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Old 07-12-2019, 06:45 PM   #1
cesarsj
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Question How could I find and remove duplicate files in Slackware by the terminal?


The command below saves the list of duplicate files to a file.

find . -type f -exec md5sum '{}' ';' | sort | uniq --all-repeated=separate -w 20 > /home/cesarmsj/duplicate_files.txt

Now, I would like to remove duplicate files found, how could I do this ??

I would also like to know the total in MBytes of duplicate files found
 
Old 07-12-2019, 06:59 PM   #2
BW-userx
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are the names the same in different area's? if you got your list, just run it through a loop and call to remove files.
Code:
while read f ; do rm "$f" ; done < file
if you have absolute path to them files in your list of files.
this might give you some ideas on how to add up or tally total amount of mb
https://www.cyberciti.biz/tips/linux...-examples.html
 
Old 07-12-2019, 08:13 PM   #3
scasey
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Please post the first few lines (5-10) of duplicate_files.txt.

Are the duplicates in the same directory?
Do they have the same name?

Last edited by scasey; 07-12-2019 at 08:15 PM.
 
Old 07-12-2019, 08:18 PM   #4
syg00
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Perhaps you should use one of the many tools that do this - usually you can get it to delete, or list attributes such as size, or a bunch of other useful things. For example fdupes.
 
Old 07-13-2019, 10:30 AM   #5
rnturn
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Quote:
Originally Posted by cesarsj View Post
The command below saves the list of duplicate files to a file.

find . -type f -exec md5sum '{}' ';' | sort | uniq --all-repeated=separate -w 20 > /home/cesarmsj/duplicate_files.txt

Now, I would like to remove duplicate files found, how could I do this ??
I've done something like on my systems. The exception is that I'm too paranoid about deleting the duplicates and breaking something that relies on that particular file being in that particular directory---I'm replacing them with symbolic links back to the first copy encountered.

I'm using a Perl script to do it (way too big to post here as it involves stuffing checksums/filepaths into a Pg database and uses SQL to pull out the information I need. I run this against several multi TB disks and the database speeds things up considerably) but from the command line, you could take the results of your checksum gathering and save it into a file, say, "file.checksums". Sort it if you like. Then extract all the checksums from that file, sort them, and run them through uniq, obtain the number of occurances, and save that result into a file ("checksums.count"). You would then scan through that list looking for any checksums that occur more than once. Then grep "file.checksums" for all the records that contain that checksum. This is the list of "original + duplicates" you need to work with. In my script, I select the first occurance as the "master" file. All of the others are files that I'll delete and replace with a symbolic link pointing to the "master". Then just continue looping through the "checksums.count" list.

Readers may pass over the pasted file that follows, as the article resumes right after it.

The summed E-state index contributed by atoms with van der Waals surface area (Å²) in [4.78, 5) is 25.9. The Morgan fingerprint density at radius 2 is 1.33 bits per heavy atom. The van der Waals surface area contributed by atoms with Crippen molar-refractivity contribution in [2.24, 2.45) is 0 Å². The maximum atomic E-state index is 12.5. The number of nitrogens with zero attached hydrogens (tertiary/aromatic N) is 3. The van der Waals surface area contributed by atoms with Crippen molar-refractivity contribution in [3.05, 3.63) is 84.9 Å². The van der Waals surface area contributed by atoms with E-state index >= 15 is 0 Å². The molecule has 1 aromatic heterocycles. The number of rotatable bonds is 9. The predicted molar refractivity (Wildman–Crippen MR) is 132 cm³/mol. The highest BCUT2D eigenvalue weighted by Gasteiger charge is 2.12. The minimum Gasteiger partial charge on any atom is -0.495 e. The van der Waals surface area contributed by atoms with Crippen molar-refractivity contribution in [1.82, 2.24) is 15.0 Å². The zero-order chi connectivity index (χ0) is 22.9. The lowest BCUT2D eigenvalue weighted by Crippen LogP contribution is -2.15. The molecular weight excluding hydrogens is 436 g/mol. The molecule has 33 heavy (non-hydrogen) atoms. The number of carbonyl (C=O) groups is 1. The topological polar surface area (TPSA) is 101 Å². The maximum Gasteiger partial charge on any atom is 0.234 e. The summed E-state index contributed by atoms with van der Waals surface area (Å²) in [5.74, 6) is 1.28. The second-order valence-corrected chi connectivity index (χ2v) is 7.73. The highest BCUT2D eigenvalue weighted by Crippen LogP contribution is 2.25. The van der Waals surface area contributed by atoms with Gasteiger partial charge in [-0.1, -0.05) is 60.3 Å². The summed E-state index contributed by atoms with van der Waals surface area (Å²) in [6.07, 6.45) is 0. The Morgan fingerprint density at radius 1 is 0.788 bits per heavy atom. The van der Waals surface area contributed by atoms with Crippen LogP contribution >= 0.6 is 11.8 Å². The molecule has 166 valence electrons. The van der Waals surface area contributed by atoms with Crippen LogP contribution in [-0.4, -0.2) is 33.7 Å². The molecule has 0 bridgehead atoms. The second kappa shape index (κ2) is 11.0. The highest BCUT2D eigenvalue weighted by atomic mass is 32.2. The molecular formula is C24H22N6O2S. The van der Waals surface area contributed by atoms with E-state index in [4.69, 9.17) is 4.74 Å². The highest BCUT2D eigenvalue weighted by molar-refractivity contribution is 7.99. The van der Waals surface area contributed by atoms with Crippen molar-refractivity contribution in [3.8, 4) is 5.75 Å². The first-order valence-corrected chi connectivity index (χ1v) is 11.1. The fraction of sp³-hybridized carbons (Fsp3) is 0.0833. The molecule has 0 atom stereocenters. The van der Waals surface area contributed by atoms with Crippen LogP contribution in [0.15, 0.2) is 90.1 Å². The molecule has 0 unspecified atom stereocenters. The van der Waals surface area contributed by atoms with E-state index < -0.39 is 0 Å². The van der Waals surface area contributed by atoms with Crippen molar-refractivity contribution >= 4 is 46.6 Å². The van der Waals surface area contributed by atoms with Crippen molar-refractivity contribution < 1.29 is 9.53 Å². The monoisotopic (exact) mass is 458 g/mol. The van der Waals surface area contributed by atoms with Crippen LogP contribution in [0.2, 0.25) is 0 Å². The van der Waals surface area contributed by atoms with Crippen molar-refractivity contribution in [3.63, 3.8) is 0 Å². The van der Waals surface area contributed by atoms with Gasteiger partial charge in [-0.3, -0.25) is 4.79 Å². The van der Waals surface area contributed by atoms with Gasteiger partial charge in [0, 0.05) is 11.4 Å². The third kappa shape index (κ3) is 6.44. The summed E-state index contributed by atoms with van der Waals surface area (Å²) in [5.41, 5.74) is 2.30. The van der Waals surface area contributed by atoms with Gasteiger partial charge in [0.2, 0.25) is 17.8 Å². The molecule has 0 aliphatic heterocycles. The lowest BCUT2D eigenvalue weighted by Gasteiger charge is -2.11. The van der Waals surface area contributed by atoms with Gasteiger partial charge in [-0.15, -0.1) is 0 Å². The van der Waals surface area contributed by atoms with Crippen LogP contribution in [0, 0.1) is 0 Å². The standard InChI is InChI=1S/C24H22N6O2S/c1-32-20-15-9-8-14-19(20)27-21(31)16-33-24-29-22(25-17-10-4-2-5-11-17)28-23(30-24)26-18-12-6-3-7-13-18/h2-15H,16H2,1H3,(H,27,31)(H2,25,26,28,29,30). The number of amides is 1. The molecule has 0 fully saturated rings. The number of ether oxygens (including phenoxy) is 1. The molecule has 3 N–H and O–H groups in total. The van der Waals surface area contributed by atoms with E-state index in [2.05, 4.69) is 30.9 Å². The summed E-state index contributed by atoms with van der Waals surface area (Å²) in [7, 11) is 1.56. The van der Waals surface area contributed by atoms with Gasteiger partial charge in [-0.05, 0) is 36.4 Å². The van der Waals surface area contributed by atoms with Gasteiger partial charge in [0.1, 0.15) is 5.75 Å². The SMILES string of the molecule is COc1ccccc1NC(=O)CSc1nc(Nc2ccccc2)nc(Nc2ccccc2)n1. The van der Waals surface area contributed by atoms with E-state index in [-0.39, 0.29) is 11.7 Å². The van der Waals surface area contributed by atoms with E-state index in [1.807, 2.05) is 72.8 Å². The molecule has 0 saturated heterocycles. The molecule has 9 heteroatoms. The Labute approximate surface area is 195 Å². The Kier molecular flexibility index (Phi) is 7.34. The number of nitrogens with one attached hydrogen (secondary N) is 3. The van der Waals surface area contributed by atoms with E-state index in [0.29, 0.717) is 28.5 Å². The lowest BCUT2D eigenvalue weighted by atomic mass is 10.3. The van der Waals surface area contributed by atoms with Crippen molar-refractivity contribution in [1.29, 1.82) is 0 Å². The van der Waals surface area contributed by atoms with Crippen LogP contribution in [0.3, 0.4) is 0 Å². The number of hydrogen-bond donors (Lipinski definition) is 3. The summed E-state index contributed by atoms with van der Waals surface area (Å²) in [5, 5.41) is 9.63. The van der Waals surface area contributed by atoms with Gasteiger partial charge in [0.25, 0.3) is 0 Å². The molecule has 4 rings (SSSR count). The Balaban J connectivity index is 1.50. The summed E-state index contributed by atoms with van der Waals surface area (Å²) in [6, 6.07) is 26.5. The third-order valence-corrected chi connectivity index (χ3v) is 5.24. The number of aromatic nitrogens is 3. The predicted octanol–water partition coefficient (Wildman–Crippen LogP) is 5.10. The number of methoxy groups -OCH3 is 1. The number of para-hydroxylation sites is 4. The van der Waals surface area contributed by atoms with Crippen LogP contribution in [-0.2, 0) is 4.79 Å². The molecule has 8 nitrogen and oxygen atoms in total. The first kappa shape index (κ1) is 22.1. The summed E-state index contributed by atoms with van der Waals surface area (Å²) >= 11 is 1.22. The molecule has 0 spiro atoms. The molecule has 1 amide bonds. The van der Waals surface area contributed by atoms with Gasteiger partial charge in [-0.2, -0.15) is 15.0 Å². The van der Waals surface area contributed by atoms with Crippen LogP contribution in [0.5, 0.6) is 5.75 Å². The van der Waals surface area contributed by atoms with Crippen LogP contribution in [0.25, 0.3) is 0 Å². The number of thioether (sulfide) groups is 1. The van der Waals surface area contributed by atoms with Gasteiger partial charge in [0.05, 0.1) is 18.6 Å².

It's not a one-liner so some fun with scripting is involved.

While you're writing this, though, I'd include a provision to build up the commands that are going to touch the files and display the commands when some variable, say "DRYRUN", is set to "true". Closely examine the commands that are being generated and make sure they're not doing something unintended before turning them loose on your filesystem (DRYRUN = false). I.e.,
Code:
CMD=" ... "
if [ ${DRYRUN} ]; then
    echo "${CMD}"
else
    ${CMD}
fi
I've used a bash function to provide this flexibility.

When doing the dry run, pay attention to what happens when you encounter files with spaces in the names. ($DIETY how I hate 'em.)

Quote:
I would also like to know the total in MBytes of duplicate files found
The simplest way to do this would be, IMHO, before you delete each file issue the command
Quote:
wc -c filepath
and append the results to a file. Obviously, you'll want to ensure that this file is empty beforehand. You can process the contents of that separately once the file removals are complete. You might consider setting you your script to accumulate this data even when DRYRUN is set so you have an idea of how much space you'll recover before even doing the removals.

Good luck. And remember: Backups are your friend.

When you're all done, you'll want to ask yourself the same question I do: How the heck did I get all these duplicate files in the first place?
 
Old 07-13-2019, 11:14 AM   #6
BW-userx
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as far as total mb, check my math, but here, this might work
Code:
#!/bin/bash

path=$HOME/bin

total=0
while read f 
do
	total=$((total + f))
done < <(find "$path" -type f -exec du {} \; | awk '{print $1}' )
echo "$((total/1024)) MB"
if you got your files with absolute path you can just change how you read in the files the awk it to get just the first column to tally up the numbers.

Last edited by BW-userx; 07-13-2019 at 11:26 AM.
 
  


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